I read it today and here’s the brief review I wrote of it on Amazon: Continue reading “Book: The Personalism of John Paul II”
A short reflection upon reading the preface of Tima Kurdi’s book The Boy on the Beach: My Family’s Escape from Syria and Our Hope for a New Home:
It’s so important and helpful to have these particular stories of individuals, sometimes with photos – memoirs written that are so descriptive and that completely endear a person to the personalities in the story and it really reminds me of how, when I was visiting Auschwitz, the survivors and the guides would say, ‘Okay, we’re going to go into this barrack and see the shoes. And you’re going to see thousands and thousands of shoes. But don’t look at all of them because it’s too immense. Instead, just pick one shoe and focus on it and think about the person whose feet filled that shoe, or that pair of shoes, because it’s the only way to begin to contemplate anything meaningful – not as an abstraction, but always personal.’ Continue reading ““Pick one shoe.””
In May I visited the Peres Center for Peace and Innovation in Tel Aviv. Our guide told us enthusiastically that Israel’s pioneers in high tech innovation were waiting to meet us in the next room. Automated doors opened and we were ushered into a maze of holograms. Each screen had a tech entrepreneur or innovator on the screen that was able to “answer your questions in a unique and advanced digital experience.” Continue reading ““All real living is meeting””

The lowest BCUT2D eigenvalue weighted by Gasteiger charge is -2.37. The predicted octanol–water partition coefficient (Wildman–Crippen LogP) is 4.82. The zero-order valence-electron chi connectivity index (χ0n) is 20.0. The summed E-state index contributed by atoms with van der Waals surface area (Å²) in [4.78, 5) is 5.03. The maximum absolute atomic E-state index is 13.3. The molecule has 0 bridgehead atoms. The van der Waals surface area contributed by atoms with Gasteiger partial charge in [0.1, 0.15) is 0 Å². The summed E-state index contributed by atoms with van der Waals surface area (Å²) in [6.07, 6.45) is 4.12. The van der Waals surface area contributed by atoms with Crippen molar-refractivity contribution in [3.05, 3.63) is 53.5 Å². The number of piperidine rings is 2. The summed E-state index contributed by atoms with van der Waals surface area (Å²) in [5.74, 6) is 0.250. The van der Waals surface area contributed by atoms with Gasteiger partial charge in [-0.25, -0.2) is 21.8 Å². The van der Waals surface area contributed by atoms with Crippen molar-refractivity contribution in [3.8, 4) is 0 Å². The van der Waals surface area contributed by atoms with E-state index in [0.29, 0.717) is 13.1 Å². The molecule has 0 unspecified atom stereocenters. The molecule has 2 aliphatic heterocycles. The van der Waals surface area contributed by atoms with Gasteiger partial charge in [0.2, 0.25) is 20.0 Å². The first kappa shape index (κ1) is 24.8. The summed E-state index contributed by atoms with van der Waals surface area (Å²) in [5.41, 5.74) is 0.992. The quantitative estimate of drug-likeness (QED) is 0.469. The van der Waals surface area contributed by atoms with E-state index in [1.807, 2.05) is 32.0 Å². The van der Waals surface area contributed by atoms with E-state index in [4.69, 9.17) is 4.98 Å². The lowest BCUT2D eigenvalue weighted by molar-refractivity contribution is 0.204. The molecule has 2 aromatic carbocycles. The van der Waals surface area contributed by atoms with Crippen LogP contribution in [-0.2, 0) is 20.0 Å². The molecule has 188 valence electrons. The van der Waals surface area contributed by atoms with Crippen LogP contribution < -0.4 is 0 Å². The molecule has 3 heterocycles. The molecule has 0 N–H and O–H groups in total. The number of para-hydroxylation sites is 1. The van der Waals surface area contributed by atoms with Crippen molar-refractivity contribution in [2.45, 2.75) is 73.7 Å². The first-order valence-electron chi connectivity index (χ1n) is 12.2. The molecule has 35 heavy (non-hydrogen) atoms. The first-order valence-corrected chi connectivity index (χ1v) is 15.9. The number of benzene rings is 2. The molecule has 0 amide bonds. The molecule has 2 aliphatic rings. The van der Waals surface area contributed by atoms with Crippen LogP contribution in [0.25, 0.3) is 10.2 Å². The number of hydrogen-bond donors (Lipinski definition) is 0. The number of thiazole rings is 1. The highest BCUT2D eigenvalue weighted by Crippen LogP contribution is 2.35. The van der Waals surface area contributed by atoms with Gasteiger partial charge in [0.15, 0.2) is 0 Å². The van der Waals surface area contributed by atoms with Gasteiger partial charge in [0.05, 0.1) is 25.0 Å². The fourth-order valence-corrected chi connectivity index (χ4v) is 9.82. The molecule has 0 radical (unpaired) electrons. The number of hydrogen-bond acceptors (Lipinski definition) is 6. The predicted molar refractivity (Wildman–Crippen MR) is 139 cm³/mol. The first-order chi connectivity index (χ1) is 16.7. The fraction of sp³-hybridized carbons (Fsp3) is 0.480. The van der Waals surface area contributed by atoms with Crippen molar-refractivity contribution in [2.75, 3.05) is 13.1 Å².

This past weekend, one of my best friends suggested that now is a good time to think about Albert Camus’ book The Plague. Since I hadn’t read it before and given the 1947 novel was likely to be particularly resonant now, I spent the weekend reading it.
It’s remarkable how relatable the book is to the current pandemic. And so, I’ve woven some observations along with passages from Camus’ novel that I found most striking.
Fear and serious reflection began when people who society typically doesn’t consider “vulnerable” began to be infected.
“But other members of our community, not all menials or poor people, were to follow the path down which M. Michel had led the way. And it was then that fear, and with fear serious reflection, began.” Continue reading “What man knows ten thousand faces?”
The results of the moral tests we face are more defining than the genetic tests we take.
Recently, I was in Washington, D.C. No matter how often I visit the States, it always amazes me how obsessed Americans are with race. During a conference I attended, the other millennials spent their lunch hour going around the table sharing the breakdown of the ethnic percentages from their recently conducted home DNA tests. This struck me as a rather odd way of making introductions.
Click here to read the rest at HildebrandProject.org.